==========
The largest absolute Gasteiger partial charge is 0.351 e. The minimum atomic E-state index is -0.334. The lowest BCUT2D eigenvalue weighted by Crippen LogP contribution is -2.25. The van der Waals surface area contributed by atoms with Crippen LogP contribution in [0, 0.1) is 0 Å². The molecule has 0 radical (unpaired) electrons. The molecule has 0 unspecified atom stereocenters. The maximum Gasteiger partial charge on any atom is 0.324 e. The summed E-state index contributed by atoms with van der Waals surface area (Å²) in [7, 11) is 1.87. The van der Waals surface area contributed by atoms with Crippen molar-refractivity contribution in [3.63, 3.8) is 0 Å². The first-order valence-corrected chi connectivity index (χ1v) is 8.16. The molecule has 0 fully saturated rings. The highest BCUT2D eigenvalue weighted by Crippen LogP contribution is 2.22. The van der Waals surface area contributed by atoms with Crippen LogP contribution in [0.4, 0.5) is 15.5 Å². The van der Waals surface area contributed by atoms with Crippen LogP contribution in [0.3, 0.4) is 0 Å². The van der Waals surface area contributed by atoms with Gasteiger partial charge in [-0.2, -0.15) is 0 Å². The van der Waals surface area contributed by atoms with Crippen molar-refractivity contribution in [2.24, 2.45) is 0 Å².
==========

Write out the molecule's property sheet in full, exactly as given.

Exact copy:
The largest absolute Gasteiger partial charge is 0.351 e. The minimum atomic E-state index is -0.334. The lowest BCUT2D eigenvalue weighted by Crippen LogP contribution is -2.25. The van der Waals surface area contributed by atoms with Crippen LogP contribution in [0, 0.1) is 0 Å². The molecule has 0 radical (unpaired) electrons. The molecule has 0 unspecified atom stereocenters. The maximum Gasteiger partial charge on any atom is 0.324 e. The summed E-state index contributed by atoms with van der Waals surface area (Å²) in [7, 11) is 1.87. The van der Waals surface area contributed by atoms with Crippen molar-refractivity contribution in [3.63, 3.8) is 0 Å². The first-order valence-corrected chi connectivity index (χ1v) is 8.16. The molecule has 0 fully saturated rings. The highest BCUT2D eigenvalue weighted by Crippen LogP contribution is 2.22. The van der Waals surface area contributed by atoms with Crippen LogP contribution in [0.4, 0.5) is 15.5 Å². The van der Waals surface area contributed by atoms with Crippen LogP contribution in [0.3, 0.4) is 0 Å². The van der Waals surface area contributed by atoms with Gasteiger partial charge in [-0.2, -0.15) is 0 Å². The van der Waals surface area contributed by atoms with Crippen molar-refractivity contribution in [2.24, 2.45) is 0 Å².